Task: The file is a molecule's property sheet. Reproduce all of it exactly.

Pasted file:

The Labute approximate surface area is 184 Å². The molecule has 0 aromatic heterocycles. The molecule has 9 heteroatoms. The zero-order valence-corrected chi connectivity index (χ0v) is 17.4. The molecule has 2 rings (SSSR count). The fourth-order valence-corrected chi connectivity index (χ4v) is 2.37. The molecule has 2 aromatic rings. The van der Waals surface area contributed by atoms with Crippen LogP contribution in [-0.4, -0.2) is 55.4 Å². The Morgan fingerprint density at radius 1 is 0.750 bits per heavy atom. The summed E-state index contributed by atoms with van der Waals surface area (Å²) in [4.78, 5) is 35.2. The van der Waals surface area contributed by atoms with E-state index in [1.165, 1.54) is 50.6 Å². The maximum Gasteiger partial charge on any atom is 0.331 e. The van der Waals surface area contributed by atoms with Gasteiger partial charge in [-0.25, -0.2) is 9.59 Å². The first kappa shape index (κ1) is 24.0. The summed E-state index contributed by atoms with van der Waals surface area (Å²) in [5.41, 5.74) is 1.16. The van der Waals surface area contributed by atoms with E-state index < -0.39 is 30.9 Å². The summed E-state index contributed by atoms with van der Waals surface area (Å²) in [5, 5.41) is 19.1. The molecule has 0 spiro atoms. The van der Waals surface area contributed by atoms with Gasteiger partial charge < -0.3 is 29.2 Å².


The Labute approximate surface area is 184 Å². The molecule has 0 aromatic heterocycles. The molecule has 9 heteroatoms. The zero-order valence-corrected chi connectivity index (χ0v) is 17.4. The molecule has 2 rings (SSSR count). The fourth-order valence-corrected chi connectivity index (χ4v) is 2.37. The molecule has 2 aromatic rings. The van der Waals surface area contributed by atoms with Crippen LogP contribution in [-0.4, -0.2) is 55.4 Å². The Morgan fingerprint density at radius 1 is 0.750 bits per heavy atom. The summed E-state index contributed by atoms with van der Waals surface area (Å²) in [4.78, 5) is 35.2. The van der Waals surface area contributed by atoms with E-state index in [1.165, 1.54) is 50.6 Å². The maximum Gasteiger partial charge on any atom is 0.331 e. The van der Waals surface area contributed by atoms with Gasteiger partial charge in [-0.25, -0.2) is 9.59 Å². The first kappa shape index (κ1) is 24.0. The summed E-state index contributed by atoms with van der Waals surface area (Å²) in [5.41, 5.74) is 1.16. The van der Waals surface area contributed by atoms with E-state index < -0.39 is 30.9 Å². The summed E-state index contributed by atoms with van der Waals surface area (Å²) in [5, 5.41) is 19.1. The molecule has 0 spiro atoms. The van der Waals surface area contributed by atoms with Gasteiger partial charge < -0.3 is 29.2 Å².